NESG and AERC urge affordable medical services for more Nigerians

The Nigerian Economic Summit Group (NESG) in collaboration with the African Economic Research Consortium (AERC) and the Oxford Committee for Famine Relief (OXFAM) have called on authorities to ensure access to medical services safe and affordable for more Nigerians.

Speaking at the event held in Abuja, Dr. Ololade Adewole from the National Center for Technology Management, Obafemi Awolowo University, Ile Ife said that the female sex needs more health services than their male counterparts .

Adewole said a larger percentage of unemployed and uneducated women need maternal health services than their male counterparts, even though men tend to have better access to health services than women.

He said that certain factors such as poor access to health services, poverty, fear, lack of information, distance between home and health facility and lack of transportation have contributed to preventing people to access sexual and reproductive health services during lockdown.

“Mobile health clinics, public awareness programs, adoption of telemedicine and home health care, provision of social assistance products, giving special attention to women and encouraging the use of social media platforms through the provision of subsidized data charges and internet counseling should be included in policies as a way to empower people, especially women, to close the gender gap in access to health services,” she said.

The dissemination workshop was held on Tuesday with the support of the International Development Research Center (IDRC) on the theme “Gender differences in access to medical services during the COVID-19 confinement: insights of Nigeria”.

The AERC undertook the research in Ethiopia, Nigeria, Kenya, South Africa and Zambia and the workshop aimed to disseminate the results of the research in the Nigerian space to policy makers and key stakeholders to drive policy implementation in Nigeria.

In her opening remarks, AERC Research Director, Ms. Dianah Mukwate Ngui, said the objectives of the project are aimed at the socio-economic impact of the pandemic on gender in order to create gender-responsive, transformative and inclusive policies. sensitive.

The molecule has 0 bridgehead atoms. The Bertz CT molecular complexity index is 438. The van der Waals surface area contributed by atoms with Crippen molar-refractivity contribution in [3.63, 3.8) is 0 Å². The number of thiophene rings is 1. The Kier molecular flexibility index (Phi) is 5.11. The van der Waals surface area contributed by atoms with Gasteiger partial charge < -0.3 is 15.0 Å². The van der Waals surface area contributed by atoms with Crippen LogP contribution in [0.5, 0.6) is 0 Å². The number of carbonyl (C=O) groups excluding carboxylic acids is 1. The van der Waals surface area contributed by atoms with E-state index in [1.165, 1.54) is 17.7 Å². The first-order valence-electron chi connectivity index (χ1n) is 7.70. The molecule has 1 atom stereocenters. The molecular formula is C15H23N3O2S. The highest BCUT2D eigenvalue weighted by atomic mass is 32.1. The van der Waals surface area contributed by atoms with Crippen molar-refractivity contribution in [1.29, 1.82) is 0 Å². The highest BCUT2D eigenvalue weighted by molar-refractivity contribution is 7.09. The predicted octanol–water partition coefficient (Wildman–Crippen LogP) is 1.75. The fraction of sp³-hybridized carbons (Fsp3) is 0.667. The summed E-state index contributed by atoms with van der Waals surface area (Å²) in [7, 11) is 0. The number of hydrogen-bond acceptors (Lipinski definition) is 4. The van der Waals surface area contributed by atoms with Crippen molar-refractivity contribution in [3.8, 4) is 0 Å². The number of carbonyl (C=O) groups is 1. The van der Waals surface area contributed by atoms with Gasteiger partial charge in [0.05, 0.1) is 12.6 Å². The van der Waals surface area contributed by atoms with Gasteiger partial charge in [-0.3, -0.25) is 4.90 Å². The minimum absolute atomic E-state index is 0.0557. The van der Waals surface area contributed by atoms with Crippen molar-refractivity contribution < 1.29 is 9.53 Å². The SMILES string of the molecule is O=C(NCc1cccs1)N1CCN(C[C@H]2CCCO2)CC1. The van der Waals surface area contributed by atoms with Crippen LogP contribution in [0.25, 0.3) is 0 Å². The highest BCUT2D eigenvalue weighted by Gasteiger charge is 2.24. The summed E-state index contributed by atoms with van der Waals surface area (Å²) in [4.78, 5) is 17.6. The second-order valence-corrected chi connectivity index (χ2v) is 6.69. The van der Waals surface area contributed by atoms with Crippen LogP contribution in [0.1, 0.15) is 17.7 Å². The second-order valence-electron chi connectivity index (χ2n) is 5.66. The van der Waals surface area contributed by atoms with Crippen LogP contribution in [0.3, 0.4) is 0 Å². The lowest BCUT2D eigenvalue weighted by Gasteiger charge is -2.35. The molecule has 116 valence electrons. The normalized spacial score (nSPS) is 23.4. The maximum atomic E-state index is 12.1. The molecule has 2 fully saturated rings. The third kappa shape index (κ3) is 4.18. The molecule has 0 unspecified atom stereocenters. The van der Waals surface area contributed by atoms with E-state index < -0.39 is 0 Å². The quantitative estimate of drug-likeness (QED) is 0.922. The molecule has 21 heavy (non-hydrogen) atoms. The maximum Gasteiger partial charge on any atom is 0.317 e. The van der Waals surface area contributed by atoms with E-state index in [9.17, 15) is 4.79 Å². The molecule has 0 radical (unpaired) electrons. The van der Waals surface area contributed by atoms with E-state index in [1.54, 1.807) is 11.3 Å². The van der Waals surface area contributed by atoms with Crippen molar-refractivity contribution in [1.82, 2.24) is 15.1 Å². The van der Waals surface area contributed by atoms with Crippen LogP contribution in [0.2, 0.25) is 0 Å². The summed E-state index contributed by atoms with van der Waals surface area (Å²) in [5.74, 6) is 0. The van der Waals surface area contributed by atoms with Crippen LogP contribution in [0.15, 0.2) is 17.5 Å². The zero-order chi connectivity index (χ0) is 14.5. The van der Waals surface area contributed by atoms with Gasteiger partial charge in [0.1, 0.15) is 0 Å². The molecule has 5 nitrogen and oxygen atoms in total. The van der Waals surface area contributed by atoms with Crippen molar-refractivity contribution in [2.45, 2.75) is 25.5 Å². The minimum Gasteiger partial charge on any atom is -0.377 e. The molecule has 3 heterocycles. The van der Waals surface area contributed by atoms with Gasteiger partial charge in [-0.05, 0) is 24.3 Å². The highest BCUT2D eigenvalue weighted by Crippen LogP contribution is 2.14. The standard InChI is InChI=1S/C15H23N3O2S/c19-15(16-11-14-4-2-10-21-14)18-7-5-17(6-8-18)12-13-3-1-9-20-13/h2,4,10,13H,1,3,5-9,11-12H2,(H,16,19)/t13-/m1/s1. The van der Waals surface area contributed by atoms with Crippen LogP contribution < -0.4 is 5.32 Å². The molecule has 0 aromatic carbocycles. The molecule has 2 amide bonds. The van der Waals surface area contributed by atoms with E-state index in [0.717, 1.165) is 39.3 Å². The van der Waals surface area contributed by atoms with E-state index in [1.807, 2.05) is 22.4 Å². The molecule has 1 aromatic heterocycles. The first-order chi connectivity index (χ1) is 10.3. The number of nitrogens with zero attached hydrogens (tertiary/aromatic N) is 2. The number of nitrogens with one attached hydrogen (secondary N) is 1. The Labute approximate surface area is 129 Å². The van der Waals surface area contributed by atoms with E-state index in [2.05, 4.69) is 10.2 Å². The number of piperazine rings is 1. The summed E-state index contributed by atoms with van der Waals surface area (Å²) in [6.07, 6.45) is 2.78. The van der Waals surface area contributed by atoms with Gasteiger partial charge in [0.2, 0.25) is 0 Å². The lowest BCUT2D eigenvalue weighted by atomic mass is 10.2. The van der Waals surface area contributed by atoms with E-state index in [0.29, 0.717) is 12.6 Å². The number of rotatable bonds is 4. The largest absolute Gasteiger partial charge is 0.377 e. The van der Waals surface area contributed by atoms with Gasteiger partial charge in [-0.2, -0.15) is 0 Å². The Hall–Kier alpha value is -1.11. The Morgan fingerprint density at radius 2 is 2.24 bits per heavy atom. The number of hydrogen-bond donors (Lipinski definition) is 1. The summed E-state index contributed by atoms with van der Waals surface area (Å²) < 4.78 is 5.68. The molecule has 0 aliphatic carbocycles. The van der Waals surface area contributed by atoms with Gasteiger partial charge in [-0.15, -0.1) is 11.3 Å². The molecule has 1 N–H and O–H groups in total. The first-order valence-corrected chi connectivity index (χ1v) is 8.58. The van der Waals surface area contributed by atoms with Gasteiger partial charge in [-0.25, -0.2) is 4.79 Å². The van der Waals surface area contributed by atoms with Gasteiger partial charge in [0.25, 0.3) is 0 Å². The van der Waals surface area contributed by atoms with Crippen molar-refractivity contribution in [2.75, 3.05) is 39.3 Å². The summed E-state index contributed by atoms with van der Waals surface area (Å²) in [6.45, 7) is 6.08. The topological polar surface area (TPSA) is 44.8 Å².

The research aims to use analytical evidence to build the capacity of researchers and institutions, create a network of stakeholders, and develop a body of evidence that will strengthen collaboration while identifying the different options that will ensure equitable and sustainable policies.

During the panel discussion, the Commissioner for Health of Lagos State, Prof. Akin Abayomi revealed that the awareness programs of the Lagos State Government were geared and targeted towards health affected populations family, maternal and child health, silent diseases and dental and hearing care. deficiencies. He noted that the majority of health caddies in Lagos were women, with medical staff in the state having more women in the medical calibers.

Ms. Peggy Imoniovu, program manager of Safecare, who represented the Nigerian country director of the PharmAccess Foundation, Njide Ndili, said that initiatives such as the national cash transfer program have helped free up cash for citizens and reduce the amount of health expenditure.

For his part, Dr. Nkata Chuku, health systems consultant founding partner and facilitator of the NESG Health Policy Commission, said there was a need to know the people for whom the services were designed, the demographics and the prevalence of targeted diseases in order to be able to influence adoption in policy design strategies.

Deputy Director of NESG Center for Policy Innovation, Dr. Osasuyi Dirisu, said a number of factors, such as access to health facilities, attitude of health workers and lack of services youth-friendly and friendly, all contributed to limiting access to medical services. She also noted that income disparity, skewed against women, had a direct implication on access to health services, given that women do much of the spending at home, which inadvertently reduces the remaining money for health services.